Success story

Nihon Housing: Hou- Net, Integrated System Development the Agile way with GeneXus

Nihon Housing Co., LTD was founded in 1958 and currently develops business in 46 offices in Japan and 2 offices overseas. With over 10.000 employees, the company has its Headquarters in Shinjuku, Tokyo.

The objective of the Integrated System project was to integrate 6 subsystems used on Nihon Housing’s main business, to create a one-stop operations system. The project also planned to increase efficiency of Nihon Housing’s work and to reduce operational costs. In order to do this, the project team needed to improve the usage of applications which had limited accessing capabilities in those days, to accelerate the processing speed, reducing the frequency of overtime work; and to look over different segments that had evolved independently, and promote them to a standardized solution.
At first, the development team was going to go on with a waterfall development approach, but as the user requirements increased up to 22% from what was initially planned, it was quickly clear that there was a potential impact on the schedule and the costs of the project. In order to avoid the delay of the release, the members of the project team intensely searched for a solution until they concluded that they needed to change the original plan. The solution: The project team changed the development tool to GeneXus, changing to an Agile development framework and methodology to be able to tackle all the difficulties they had previously identified.

The effect of those changes were the following:
  1. The team was able to accept a greater number of changes to the original requirements.
  2. The team only discussed on the functions that were due on each project Iteration (those immediately needed).
  3. Since the developing process was automatic, the team could draw out requirements, quickly prototyping and testing trial functions, which worked just like the production version would.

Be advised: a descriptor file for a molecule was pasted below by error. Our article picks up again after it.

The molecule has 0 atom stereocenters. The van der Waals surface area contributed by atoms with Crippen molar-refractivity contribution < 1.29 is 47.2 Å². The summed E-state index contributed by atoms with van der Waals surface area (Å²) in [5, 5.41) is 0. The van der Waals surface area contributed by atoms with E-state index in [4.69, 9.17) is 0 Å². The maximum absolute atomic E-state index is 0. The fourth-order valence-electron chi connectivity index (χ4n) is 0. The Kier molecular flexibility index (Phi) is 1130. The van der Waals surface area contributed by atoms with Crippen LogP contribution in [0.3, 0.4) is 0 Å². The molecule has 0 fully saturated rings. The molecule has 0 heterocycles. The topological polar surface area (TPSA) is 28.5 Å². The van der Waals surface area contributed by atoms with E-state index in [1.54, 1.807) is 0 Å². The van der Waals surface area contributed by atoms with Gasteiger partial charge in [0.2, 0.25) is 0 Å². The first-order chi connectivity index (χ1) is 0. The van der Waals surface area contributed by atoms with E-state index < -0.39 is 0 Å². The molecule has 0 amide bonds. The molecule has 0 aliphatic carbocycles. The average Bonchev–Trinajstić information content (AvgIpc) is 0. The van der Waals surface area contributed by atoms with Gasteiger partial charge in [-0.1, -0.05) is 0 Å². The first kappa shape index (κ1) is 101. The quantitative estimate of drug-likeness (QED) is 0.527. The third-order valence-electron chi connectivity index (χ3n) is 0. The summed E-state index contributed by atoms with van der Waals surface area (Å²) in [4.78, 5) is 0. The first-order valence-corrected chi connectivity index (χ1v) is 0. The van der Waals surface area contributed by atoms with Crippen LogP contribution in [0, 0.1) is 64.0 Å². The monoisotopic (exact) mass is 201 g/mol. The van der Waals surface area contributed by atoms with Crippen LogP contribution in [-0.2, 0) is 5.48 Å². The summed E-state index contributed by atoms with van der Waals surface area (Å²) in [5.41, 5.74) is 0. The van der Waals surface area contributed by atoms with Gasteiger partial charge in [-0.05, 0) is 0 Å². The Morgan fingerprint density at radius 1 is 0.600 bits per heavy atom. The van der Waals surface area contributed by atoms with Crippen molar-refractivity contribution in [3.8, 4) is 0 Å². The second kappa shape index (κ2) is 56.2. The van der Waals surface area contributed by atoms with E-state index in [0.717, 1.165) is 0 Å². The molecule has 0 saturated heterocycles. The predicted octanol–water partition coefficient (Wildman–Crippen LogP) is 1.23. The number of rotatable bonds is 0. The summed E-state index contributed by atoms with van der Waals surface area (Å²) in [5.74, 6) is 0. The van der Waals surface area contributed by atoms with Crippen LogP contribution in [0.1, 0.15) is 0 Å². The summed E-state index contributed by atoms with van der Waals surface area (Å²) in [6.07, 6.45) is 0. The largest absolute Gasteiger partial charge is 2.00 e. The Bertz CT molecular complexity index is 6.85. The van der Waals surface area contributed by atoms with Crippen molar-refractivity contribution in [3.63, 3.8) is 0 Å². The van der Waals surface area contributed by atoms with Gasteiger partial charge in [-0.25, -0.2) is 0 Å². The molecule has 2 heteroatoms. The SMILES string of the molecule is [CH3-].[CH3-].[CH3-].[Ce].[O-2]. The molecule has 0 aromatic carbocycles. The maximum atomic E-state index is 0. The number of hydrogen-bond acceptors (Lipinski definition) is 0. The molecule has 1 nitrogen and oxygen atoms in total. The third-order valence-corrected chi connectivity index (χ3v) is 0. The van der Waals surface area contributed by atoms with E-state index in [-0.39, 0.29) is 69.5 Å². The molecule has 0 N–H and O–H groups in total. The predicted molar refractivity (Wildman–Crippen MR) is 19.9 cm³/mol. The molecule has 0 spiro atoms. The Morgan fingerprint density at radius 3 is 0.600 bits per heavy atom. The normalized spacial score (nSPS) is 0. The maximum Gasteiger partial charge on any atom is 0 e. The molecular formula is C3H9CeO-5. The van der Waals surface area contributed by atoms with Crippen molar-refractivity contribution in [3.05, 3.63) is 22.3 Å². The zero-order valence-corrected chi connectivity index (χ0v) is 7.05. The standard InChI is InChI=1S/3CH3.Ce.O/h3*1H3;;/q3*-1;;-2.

4. Since the team could easily see -through quick prototyping- what the functions were going be like, communications between users, members of the project team and developers improved. Everyone understood each other much better.
However, up to that point there was a problem that was not completely solved. While the team was developing the project, using four-weeks iterations cycles, it was confirmed that the user requirements were further increasing. Therefore, the team applied the following method to the project, to try to control the increasing number of requirements changes.
The Project Charter:
  1.  The Project team accepted the screen shown with the prototype.
  2.  The team settled problems in no more than three days.
  3.  At that point, the team refused any addition of functions.
Due to these actions, the Integrated System was released with a minimum delay, despite the fact that the User requirements increased from 9.000 Functional Points at first, up to 15.000FP at project’s end. Therefore, the team concluded that these facts alone proved that moving to GeneXus was the right decision to make. But the team also concluded that, however great engine GeneXus is, it is up to the Project team to hit the accelerator and steer the project’s wheel. Nothing would change by having the great engine alone, as the tool’s maximum value arose when the team learned and applied the best and most agile development practices.